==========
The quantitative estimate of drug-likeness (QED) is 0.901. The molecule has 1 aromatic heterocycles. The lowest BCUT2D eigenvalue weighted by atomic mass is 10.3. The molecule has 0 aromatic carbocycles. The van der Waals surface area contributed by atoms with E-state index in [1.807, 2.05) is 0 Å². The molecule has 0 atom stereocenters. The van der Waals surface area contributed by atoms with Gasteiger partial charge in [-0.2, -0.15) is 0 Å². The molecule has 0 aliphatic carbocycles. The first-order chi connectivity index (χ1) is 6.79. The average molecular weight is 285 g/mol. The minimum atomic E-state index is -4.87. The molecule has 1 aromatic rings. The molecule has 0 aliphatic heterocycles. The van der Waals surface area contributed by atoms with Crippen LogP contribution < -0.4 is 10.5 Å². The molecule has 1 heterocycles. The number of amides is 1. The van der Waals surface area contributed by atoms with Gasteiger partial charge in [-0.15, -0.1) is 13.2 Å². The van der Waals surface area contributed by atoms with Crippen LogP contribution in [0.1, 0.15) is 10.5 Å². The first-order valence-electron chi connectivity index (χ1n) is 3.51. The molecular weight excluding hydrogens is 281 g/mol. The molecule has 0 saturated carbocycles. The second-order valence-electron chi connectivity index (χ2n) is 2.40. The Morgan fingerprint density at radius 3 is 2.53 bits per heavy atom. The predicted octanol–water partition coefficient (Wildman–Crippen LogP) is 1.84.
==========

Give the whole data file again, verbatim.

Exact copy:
The quantitative estimate of drug-likeness (QED) is 0.901. The molecule has 1 aromatic heterocycles. The lowest BCUT2D eigenvalue weighted by atomic mass is 10.3. The molecule has 0 aromatic carbocycles. The van der Waals surface area contributed by atoms with E-state index in [1.807, 2.05) is 0 Å². The molecule has 0 atom stereocenters. The van der Waals surface area contributed by atoms with Gasteiger partial charge in [-0.2, -0.15) is 0 Å². The molecule has 0 aliphatic carbocycles. The first-order chi connectivity index (χ1) is 6.79. The average molecular weight is 285 g/mol. The minimum atomic E-state index is -4.87. The molecule has 1 aromatic rings. The molecule has 0 aliphatic heterocycles. The van der Waals surface area contributed by atoms with Crippen LogP contribution < -0.4 is 10.5 Å². The molecule has 1 heterocycles. The number of amides is 1. The van der Waals surface area contributed by atoms with Gasteiger partial charge in [-0.15, -0.1) is 13.2 Å². The van der Waals surface area contributed by atoms with Crippen LogP contribution in [0.1, 0.15) is 10.5 Å². The first-order valence-electron chi connectivity index (χ1n) is 3.51. The molecular weight excluding hydrogens is 281 g/mol. The molecule has 0 saturated carbocycles. The second-order valence-electron chi connectivity index (χ2n) is 2.40. The Morgan fingerprint density at radius 3 is 2.53 bits per heavy atom. The predicted octanol–water partition coefficient (Wildman–Crippen LogP) is 1.84.